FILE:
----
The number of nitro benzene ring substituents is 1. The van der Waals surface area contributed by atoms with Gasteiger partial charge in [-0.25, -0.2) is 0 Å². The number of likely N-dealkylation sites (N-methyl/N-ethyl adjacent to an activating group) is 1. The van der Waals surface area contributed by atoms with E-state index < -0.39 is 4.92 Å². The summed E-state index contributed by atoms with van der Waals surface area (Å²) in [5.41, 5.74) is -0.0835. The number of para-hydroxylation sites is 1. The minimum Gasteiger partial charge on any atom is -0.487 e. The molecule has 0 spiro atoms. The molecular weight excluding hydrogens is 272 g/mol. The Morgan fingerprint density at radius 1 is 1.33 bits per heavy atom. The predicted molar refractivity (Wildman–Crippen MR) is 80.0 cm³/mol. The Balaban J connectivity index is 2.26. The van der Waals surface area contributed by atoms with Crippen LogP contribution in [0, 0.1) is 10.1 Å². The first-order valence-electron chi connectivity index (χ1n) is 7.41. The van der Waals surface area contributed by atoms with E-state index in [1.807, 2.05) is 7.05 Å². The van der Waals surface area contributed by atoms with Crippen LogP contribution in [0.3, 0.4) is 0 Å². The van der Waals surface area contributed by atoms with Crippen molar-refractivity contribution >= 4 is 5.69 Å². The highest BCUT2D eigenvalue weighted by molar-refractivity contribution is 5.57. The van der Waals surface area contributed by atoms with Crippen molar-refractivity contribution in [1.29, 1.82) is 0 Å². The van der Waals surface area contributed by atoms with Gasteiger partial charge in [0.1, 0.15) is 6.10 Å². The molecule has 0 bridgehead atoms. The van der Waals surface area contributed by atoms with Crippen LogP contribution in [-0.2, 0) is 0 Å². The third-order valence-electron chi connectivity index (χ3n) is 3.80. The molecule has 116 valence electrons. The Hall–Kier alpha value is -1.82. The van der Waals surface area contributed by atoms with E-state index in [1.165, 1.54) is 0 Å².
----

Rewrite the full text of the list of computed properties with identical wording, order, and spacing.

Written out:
The number of nitro benzene ring substituents is 1. The van der Waals surface area contributed by atoms with Gasteiger partial charge in [-0.25, -0.2) is 0 Å². The number of likely N-dealkylation sites (N-methyl/N-ethyl adjacent to an activating group) is 1. The van der Waals surface area contributed by atoms with E-state index < -0.39 is 4.92 Å². The summed E-state index contributed by atoms with van der Waals surface area (Å²) in [5.41, 5.74) is -0.0835. The number of para-hydroxylation sites is 1. The minimum Gasteiger partial charge on any atom is -0.487 e. The molecule has 0 spiro atoms. The molecular weight excluding hydrogens is 272 g/mol. The Morgan fingerprint density at radius 1 is 1.33 bits per heavy atom. The predicted molar refractivity (Wildman–Crippen MR) is 80.0 cm³/mol. The Balaban J connectivity index is 2.26. The van der Waals surface area contributed by atoms with Crippen LogP contribution in [0, 0.1) is 10.1 Å². The first-order valence-electron chi connectivity index (χ1n) is 7.41. The van der Waals surface area contributed by atoms with E-state index in [1.807, 2.05) is 7.05 Å². The van der Waals surface area contributed by atoms with Crippen LogP contribution in [0.3, 0.4) is 0 Å². The van der Waals surface area contributed by atoms with Crippen molar-refractivity contribution >= 4 is 5.69 Å². The highest BCUT2D eigenvalue weighted by molar-refractivity contribution is 5.57. The van der Waals surface area contributed by atoms with Crippen molar-refractivity contribution in [1.29, 1.82) is 0 Å². The van der Waals surface area contributed by atoms with Gasteiger partial charge in [0.1, 0.15) is 6.10 Å². The molecule has 0 bridgehead atoms. The van der Waals surface area contributed by atoms with Crippen LogP contribution in [-0.2, 0) is 0 Å². The third-order valence-electron chi connectivity index (χ3n) is 3.80. The molecule has 116 valence electrons. The Hall–Kier alpha value is -1.82. The van der Waals surface area contributed by atoms with E-state index in [1.165, 1.54) is 0 Å².